Discussion Guide:

  1. Who was your favorite character in the movie? Why?
    Caregiver Note: This is a simple question that doesn’t ask for anything very deep. It does require for you and your child to learn about each other’s thoughts and feelings and talk about qualities you saw in the characters that you value.
  2. Why do you think the other girls bullied Christmas? Did she do something wrong?
    Caregiver Note: It can be easy for us to simply look at the characters of “Troop Zero” and make villains out of the other children who were bullies. However, this question allows you and your child to explore what might motivate someone to be a bully. Are they trying to please a perfectionistic parent? Are they scared that they’re worthless and need others to appear to be less? Do they lack role models? This discussion shouldn’t excuse the behavior of a bully but simply try to allow for more understanding.
  3. Christmas seemed to think that her mom become a part of the stars and the universe after she died. What do you think happens to people when they die? Why do you think that?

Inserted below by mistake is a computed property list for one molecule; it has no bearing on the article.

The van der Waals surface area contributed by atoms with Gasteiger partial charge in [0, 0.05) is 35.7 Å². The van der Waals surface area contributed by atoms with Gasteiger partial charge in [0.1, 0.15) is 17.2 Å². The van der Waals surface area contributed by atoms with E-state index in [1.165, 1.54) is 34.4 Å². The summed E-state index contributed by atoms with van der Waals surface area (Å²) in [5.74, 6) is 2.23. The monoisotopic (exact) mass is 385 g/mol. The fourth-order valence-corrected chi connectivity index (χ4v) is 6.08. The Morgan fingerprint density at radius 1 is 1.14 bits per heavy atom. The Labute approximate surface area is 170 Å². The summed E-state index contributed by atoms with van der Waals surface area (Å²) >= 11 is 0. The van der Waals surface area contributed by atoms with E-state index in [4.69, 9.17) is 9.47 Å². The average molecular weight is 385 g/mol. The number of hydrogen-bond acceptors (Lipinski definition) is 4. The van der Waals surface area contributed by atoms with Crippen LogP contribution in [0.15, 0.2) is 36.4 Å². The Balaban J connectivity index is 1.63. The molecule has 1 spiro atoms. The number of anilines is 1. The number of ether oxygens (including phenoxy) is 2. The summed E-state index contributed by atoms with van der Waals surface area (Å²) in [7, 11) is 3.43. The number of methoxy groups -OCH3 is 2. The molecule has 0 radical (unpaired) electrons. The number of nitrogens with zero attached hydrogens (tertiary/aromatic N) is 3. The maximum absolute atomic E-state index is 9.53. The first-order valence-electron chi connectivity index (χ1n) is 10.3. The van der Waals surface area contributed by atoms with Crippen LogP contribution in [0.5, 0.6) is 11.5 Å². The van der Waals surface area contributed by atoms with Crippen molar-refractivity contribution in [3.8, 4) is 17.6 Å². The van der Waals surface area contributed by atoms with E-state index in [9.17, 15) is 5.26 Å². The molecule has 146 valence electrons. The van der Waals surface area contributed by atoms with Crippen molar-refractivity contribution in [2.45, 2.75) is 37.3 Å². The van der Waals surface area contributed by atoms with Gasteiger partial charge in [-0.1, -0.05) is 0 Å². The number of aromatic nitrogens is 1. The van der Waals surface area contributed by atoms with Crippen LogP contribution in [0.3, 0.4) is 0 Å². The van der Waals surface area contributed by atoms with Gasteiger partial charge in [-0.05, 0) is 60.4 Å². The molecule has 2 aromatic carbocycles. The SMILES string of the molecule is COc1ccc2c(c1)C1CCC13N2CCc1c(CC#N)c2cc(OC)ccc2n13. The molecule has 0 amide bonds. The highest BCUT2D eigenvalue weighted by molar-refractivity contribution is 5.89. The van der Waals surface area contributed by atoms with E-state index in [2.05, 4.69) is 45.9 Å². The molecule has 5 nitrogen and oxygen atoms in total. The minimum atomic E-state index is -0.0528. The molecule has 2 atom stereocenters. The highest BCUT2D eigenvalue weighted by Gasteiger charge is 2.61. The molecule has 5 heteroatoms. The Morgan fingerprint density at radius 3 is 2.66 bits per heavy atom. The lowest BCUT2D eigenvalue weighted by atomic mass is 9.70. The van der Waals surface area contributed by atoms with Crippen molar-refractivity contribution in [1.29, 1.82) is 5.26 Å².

Caregiver Note: This question requires you to know your child and that this question will not trigger past traumatic events. However, if your child can handle this type of question, it will simply give both of you a good time to talk about beliefs and thoughts. It can also prepare your child for future instances where a loved one or someone close to them might pass away. When we can talk about an issue, discuss it with others, and accept support, a topic that could be scary, like “death,” loses some of its power.
  4. When the children are camping in the woods, they talk about being “outside the circle of protection.” Do you feel like you have a “circle of protection?” Where do you feel the most safe and protected?
    Use your discretion before bringing questions around from talking about the characters to talking about your child. Some children may need the discussion to stay centered around the characters without talking about themselves.
  5. Early in the movie, Christmas tells Hell-No that she is a “walking volcano” and asks her why she behaves the way she does. Hell-No says she burns everything down so she doesn’t “have to look at nothing because nothing is for [her].” What might this teach us about Hell-No? What reasons might lead someone to destroy things? Might someone destroy something because they don’t feel like they deserve it? Or because they end up losing everything any way? Do you think children ever destroy things because they are jealous of what others have?